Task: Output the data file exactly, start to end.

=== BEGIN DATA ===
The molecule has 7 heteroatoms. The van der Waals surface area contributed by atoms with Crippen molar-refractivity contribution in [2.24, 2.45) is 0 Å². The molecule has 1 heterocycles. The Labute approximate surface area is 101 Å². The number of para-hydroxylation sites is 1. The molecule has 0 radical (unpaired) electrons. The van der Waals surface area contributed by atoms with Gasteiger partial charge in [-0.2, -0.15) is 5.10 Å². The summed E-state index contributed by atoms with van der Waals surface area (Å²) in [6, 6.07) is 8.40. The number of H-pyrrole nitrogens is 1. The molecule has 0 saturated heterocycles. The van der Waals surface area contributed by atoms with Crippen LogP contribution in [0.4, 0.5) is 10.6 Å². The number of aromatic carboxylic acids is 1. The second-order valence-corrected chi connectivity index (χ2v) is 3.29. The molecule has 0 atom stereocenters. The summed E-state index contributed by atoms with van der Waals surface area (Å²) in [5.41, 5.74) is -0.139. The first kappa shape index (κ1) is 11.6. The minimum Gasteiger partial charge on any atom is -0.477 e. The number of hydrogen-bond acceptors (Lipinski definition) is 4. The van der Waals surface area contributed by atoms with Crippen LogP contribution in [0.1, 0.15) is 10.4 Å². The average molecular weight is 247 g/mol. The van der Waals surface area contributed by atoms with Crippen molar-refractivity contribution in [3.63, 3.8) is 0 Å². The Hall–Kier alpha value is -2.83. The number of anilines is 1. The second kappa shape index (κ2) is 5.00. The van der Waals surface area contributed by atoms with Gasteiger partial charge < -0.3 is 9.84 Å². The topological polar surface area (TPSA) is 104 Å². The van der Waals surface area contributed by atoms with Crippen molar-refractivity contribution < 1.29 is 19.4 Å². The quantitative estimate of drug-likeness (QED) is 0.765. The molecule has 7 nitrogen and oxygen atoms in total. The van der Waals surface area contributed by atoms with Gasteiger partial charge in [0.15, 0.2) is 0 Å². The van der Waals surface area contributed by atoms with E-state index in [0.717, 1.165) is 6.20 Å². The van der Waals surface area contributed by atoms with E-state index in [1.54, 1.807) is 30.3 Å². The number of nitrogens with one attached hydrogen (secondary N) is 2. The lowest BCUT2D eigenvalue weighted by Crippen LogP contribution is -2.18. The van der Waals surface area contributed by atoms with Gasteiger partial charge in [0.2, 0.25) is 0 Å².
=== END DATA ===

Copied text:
The molecule has 7 heteroatoms. The van der Waals surface area contributed by atoms with Crippen molar-refractivity contribution in [2.24, 2.45) is 0 Å². The molecule has 1 heterocycles. The Labute approximate surface area is 101 Å². The number of para-hydroxylation sites is 1. The molecule has 0 radical (unpaired) electrons. The van der Waals surface area contributed by atoms with Gasteiger partial charge in [-0.2, -0.15) is 5.10 Å². The summed E-state index contributed by atoms with van der Waals surface area (Å²) in [6, 6.07) is 8.40. The number of H-pyrrole nitrogens is 1. The molecule has 0 saturated heterocycles. The van der Waals surface area contributed by atoms with Crippen LogP contribution in [0.4, 0.5) is 10.6 Å². The number of aromatic carboxylic acids is 1. The second-order valence-corrected chi connectivity index (χ2v) is 3.29. The molecule has 0 atom stereocenters. The summed E-state index contributed by atoms with van der Waals surface area (Å²) in [5.41, 5.74) is -0.139. The first kappa shape index (κ1) is 11.6. The minimum Gasteiger partial charge on any atom is -0.477 e. The number of hydrogen-bond acceptors (Lipinski definition) is 4. The van der Waals surface area contributed by atoms with Crippen LogP contribution in [0.1, 0.15) is 10.4 Å². The average molecular weight is 247 g/mol. The van der Waals surface area contributed by atoms with Crippen molar-refractivity contribution in [3.63, 3.8) is 0 Å². The Hall–Kier alpha value is -2.83. The number of anilines is 1. The second kappa shape index (κ2) is 5.00. The van der Waals surface area contributed by atoms with Gasteiger partial charge < -0.3 is 9.84 Å². The topological polar surface area (TPSA) is 104 Å². The van der Waals surface area contributed by atoms with Crippen molar-refractivity contribution < 1.29 is 19.4 Å². The quantitative estimate of drug-likeness (QED) is 0.765. The molecule has 7 nitrogen and oxygen atoms in total. The van der Waals surface area contributed by atoms with Gasteiger partial charge in [0.15, 0.2) is 0 Å². The van der Waals surface area contributed by atoms with E-state index in [0.717, 1.165) is 6.20 Å². The van der Waals surface area contributed by atoms with E-state index in [1.54, 1.807) is 30.3 Å². The number of nitrogens with one attached hydrogen (secondary N) is 2. The lowest BCUT2D eigenvalue weighted by Crippen LogP contribution is -2.18. The van der Waals surface area contributed by atoms with Gasteiger partial charge in [0.2, 0.25) is 0 Å².